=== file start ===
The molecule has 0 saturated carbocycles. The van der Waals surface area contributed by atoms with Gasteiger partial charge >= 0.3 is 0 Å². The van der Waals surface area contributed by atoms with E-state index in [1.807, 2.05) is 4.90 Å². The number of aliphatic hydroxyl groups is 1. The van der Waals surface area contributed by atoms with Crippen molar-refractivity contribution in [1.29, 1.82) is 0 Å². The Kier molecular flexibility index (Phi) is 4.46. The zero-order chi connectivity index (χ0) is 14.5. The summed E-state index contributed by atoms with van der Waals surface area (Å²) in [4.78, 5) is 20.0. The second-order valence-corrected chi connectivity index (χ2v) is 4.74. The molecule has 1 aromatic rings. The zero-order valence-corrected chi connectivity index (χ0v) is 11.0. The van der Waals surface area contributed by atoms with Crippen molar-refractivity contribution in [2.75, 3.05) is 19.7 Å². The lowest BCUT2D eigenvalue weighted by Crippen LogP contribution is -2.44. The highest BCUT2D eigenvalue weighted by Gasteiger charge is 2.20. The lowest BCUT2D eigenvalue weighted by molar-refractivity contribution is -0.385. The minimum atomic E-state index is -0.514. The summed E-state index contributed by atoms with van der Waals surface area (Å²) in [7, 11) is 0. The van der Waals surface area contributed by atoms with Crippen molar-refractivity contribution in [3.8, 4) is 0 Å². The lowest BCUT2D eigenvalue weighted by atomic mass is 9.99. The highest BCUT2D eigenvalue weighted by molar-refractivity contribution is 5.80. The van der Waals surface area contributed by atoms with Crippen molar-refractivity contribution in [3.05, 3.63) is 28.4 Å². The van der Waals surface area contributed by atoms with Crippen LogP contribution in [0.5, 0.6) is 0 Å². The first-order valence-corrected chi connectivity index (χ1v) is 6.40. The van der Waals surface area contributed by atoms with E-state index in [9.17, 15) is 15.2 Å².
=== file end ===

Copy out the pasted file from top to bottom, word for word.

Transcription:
The molecule has 0 saturated carbocycles. The van der Waals surface area contributed by atoms with Gasteiger partial charge >= 0.3 is 0 Å². The van der Waals surface area contributed by atoms with E-state index in [1.807, 2.05) is 4.90 Å². The number of aliphatic hydroxyl groups is 1. The van der Waals surface area contributed by atoms with Crippen molar-refractivity contribution in [1.29, 1.82) is 0 Å². The Kier molecular flexibility index (Phi) is 4.46. The zero-order chi connectivity index (χ0) is 14.5. The summed E-state index contributed by atoms with van der Waals surface area (Å²) in [4.78, 5) is 20.0. The second-order valence-corrected chi connectivity index (χ2v) is 4.74. The molecule has 1 aromatic rings. The zero-order valence-corrected chi connectivity index (χ0v) is 11.0. The van der Waals surface area contributed by atoms with Crippen molar-refractivity contribution in [2.75, 3.05) is 19.7 Å². The lowest BCUT2D eigenvalue weighted by Crippen LogP contribution is -2.44. The highest BCUT2D eigenvalue weighted by Gasteiger charge is 2.20. The lowest BCUT2D eigenvalue weighted by molar-refractivity contribution is -0.385. The minimum atomic E-state index is -0.514. The summed E-state index contributed by atoms with van der Waals surface area (Å²) in [7, 11) is 0. The van der Waals surface area contributed by atoms with Crippen molar-refractivity contribution in [3.8, 4) is 0 Å². The lowest BCUT2D eigenvalue weighted by atomic mass is 9.99. The highest BCUT2D eigenvalue weighted by molar-refractivity contribution is 5.80. The van der Waals surface area contributed by atoms with Crippen molar-refractivity contribution in [3.05, 3.63) is 28.4 Å². The van der Waals surface area contributed by atoms with Crippen LogP contribution in [0.5, 0.6) is 0 Å². The first-order valence-corrected chi connectivity index (χ1v) is 6.40. The van der Waals surface area contributed by atoms with E-state index in [9.17, 15) is 15.2 Å².